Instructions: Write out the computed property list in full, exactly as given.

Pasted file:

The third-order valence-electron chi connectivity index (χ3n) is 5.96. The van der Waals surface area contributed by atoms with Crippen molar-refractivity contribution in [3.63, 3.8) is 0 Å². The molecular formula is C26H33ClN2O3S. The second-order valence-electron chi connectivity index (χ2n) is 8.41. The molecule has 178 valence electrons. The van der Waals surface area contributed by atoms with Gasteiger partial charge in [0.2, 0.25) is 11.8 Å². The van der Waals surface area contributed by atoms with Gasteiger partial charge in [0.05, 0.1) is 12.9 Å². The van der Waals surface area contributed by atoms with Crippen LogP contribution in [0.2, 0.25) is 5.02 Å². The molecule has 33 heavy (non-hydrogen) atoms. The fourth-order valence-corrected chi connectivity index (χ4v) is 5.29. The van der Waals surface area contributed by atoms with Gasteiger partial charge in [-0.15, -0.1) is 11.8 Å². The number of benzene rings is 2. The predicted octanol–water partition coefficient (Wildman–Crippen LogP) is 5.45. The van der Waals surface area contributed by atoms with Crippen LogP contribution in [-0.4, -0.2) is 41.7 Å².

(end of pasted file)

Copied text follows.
The third-order valence-electron chi connectivity index (χ3n) is 5.96. The van der Waals surface area contributed by atoms with Crippen molar-refractivity contribution in [3.63, 3.8) is 0 Å². The molecular formula is C26H33ClN2O3S. The second-order valence-electron chi connectivity index (χ2n) is 8.41. The molecule has 178 valence electrons. The van der Waals surface area contributed by atoms with Gasteiger partial charge in [0.2, 0.25) is 11.8 Å². The van der Waals surface area contributed by atoms with Gasteiger partial charge in [0.05, 0.1) is 12.9 Å². The van der Waals surface area contributed by atoms with Crippen LogP contribution in [0.2, 0.25) is 5.02 Å². The molecule has 33 heavy (non-hydrogen) atoms. The fourth-order valence-corrected chi connectivity index (χ4v) is 5.29. The van der Waals surface area contributed by atoms with Gasteiger partial charge in [-0.15, -0.1) is 11.8 Å². The number of benzene rings is 2. The predicted octanol–water partition coefficient (Wildman–Crippen LogP) is 5.45. The van der Waals surface area contributed by atoms with Crippen LogP contribution in [-0.4, -0.2) is 41.7 Å².